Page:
Saturday, November 30, 2013

Dr. Kevorkian's Party Palace


I sometimes write trilogies, books connected by characters, setting, and/or backstory. I always encourage readers to start with the first novel in the series and work their way through to the last. Things make more sense if the books are read in order. The funny stuff is funnier. The sad stuff is sadder. The heartrenching stuff is renchier. So for that reason, I politely ask anyone who hasn’t read my previous blog entries to go back and start at the beginning. I promise it won’t take long. They’re short. You’ll be glad you did.
     I’ll wait.
     Welcome back. So we’re all caught up, now. I almost died from an unexplained case of flesh-eating bacteria, underwent multiple surgeries including the amputation of my left leg from above the knee, and  spent about six weeks the UMM Shock Trauma Unit in a opiated haze of agony, fear, and loneliness.
This is where things take an appallingly unfortunate turn. I wish I were making this up, but I’m not.
           It was mid-January. My amputation was slow to heal and my insurance company was getting antsy.  Because I had so many complications, UMM believed I needed to remain in Shock Trauma while on their watch. This didn’t make my insurance company happy. As they pointed out, they were paying top-dollar for me to begin physical therapy and lounge around waiting for my wound to heal. I’ll sidestep all the gory details, but here was the issue: the amputation site needed to be adequately drained and healed before I could receive a skin graft, which would be the final stage of surgery. To aid in healing, a wound vacuum was attached to my leg at all times and I received several sessions of heat lamp therapy a day. As the doctors explained, this process could not be rushed. If surgeons attempted a skin graft before the amputation site was ready, it would almost certainly be a disaster. The graft wouldn’t hold and it would lead to more surgery and more hospitalization, which nobody wanted. So my insurance company decided I should be transferred to a facility that could provide sub-acute care at a lower cost. The plan was for me to heal and receive some physical therapy, then go back to University of Maryland for the skin graft. I really wanted to go to my local hospital’s rehab unit, but the insurance company refused, saying I didn’t meet requirements for coverage at that facility. So I was shipped off via ambulance transport to a nursing home in my town, about an hour-and-a-half away from Baltimore.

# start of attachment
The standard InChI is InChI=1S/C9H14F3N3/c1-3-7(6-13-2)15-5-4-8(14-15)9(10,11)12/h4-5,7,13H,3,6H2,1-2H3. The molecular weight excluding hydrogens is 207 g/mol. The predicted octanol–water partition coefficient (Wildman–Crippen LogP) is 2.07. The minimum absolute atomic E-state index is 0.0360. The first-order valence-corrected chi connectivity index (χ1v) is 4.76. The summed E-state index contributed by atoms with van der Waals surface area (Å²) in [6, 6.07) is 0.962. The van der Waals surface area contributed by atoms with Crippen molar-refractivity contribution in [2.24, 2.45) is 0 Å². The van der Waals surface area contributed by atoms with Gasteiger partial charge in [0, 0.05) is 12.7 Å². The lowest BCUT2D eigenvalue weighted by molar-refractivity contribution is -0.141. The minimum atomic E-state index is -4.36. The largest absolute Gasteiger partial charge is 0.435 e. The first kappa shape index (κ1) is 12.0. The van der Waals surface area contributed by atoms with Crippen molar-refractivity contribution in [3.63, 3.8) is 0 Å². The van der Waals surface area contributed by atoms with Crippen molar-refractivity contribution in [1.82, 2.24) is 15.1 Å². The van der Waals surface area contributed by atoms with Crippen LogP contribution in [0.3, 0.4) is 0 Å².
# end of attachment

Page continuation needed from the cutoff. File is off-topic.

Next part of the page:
My loved ones were so excited. I’d be close enough to visit every day. The ever-optimistic Arleen busied herself with gathering up my sports bras and workout shorts to wear to physical therapy. She even bought me some new pajamas, assuming my hospital gown days were over.
Within twenty-four hours, I was once again on death’s door. The nursing home staff had drugged me with four times the amount of painkillers prescribed by my doctors at Maryland Shock Trauma. When Arleen showed up with my workout attire, she found me unresponsive in my bed. The sling used to hold my arm in place after my pacemaker surgery was now wrapped around my neck, choking me. Apparently, this is the moment my usually demure BFF went completely ape shit. Arleen began shouting for help, pulled the sling from my neck, then proceeded to rip the charge nurse a new one, demanding to know how this could have happened.
The nurse pleaded HIPPA – the Health Insurance Portability and Accountability Act designed to protect patients’ privacy – and said she couldn’t discuss my case with her. Arleen’s account of what happened next still makes me smile. I wish I had been conscious because I sure would have liked to have witnessed it.
 “HIPPA my ass!” Arleen recalls shouting. “Do you HIPPA know what Susan’s been through? Did you HIPPA hold her hand, wash her hair, and give her a spa treatment in the hospital? Do you HIPPA know Susan hates horseradish and makes brownies when she’s stressed?”
Arleen called my ex-husband, John, who’d already been notified and had instructed the nursing home to call an ambulance. Arleen rode with me in the ambulance and met up with John in the local ER, where I began to be treated for narcotics overdose.